9/11 has become a national marker of identity. How we read that identity, and how the 9/11 story fits into that identity depends on who you are, what you believe, etc.
After the attacks, a cross was found in the rubble that fast became among the emergency response workers an emblem of hope and meaning. Recently, the American Atheists organization filed a lawsuit to exclude the steel beam Ground Zero cross from the 9/11 memorial, suggesting a giant atom sculpture instead.
In any event, thinking about this 9/11 Cross made me think of how powerful the cross is as a lens of meaning in the midst of tragedy. It also prompted me to recall a class lecture at FSU that I attended on Good Friday in 1988. The professor, who was not speaking from a faith vantage, began class by musing on what an ‘odd’ symbol the cross is in our culture. ‘When people wear the cross as a pendant around their neck, what do they think it really means? Isn’t it like wearing as guillotine, or other device of capital punishment? It’s an odd symbol,’ he continued, ‘not in the sense that it is meaningless or silly, but in the sense that those who have come to consider it a normalized symbol of Christian faith fail to appreciate that in its original context it was the prime symbol of Roman power, cruelty and torture, and and of the cheapness of human flesh.’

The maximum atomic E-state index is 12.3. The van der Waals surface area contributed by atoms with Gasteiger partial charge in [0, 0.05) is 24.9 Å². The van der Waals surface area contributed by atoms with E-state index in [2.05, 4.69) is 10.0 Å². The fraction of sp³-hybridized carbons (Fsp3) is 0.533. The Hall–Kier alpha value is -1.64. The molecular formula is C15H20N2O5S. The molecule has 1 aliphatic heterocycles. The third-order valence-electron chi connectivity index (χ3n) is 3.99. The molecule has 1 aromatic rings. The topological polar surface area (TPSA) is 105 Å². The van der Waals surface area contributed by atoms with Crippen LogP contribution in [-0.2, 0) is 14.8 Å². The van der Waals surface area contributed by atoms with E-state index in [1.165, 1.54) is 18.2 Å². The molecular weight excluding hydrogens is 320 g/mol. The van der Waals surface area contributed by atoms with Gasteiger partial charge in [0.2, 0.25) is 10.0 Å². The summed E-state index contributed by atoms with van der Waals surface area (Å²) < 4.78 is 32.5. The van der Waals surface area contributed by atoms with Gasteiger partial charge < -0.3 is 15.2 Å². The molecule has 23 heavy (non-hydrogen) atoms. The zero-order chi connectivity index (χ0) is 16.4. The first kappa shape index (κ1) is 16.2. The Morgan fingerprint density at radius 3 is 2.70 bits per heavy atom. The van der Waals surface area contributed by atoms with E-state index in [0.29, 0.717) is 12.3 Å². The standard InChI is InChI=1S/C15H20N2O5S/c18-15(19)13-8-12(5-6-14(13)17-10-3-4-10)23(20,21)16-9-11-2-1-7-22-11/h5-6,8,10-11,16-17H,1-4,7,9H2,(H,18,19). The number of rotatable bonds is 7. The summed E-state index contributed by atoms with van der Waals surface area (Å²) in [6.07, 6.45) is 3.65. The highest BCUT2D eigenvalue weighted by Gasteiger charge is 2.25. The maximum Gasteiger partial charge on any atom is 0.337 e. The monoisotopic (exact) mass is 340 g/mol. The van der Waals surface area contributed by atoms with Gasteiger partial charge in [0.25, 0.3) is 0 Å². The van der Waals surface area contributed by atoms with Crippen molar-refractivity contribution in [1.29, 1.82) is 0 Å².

That’s precisely why St. Paul, writing to contemporaries of Roman crucifixions, naturally referred to the cross of Jesus as folly, as a sort of raucous upturning of the natural world of logic and meaning among Greeks and Jews.
With that paradox in mind, if you get some time please watch this 5 minute video about the meaning(s) invested in the Cross at Ground Zero by the interviewees, and see what you think as you allow the meaning of the Cross to inhabit your own thought-world and faith: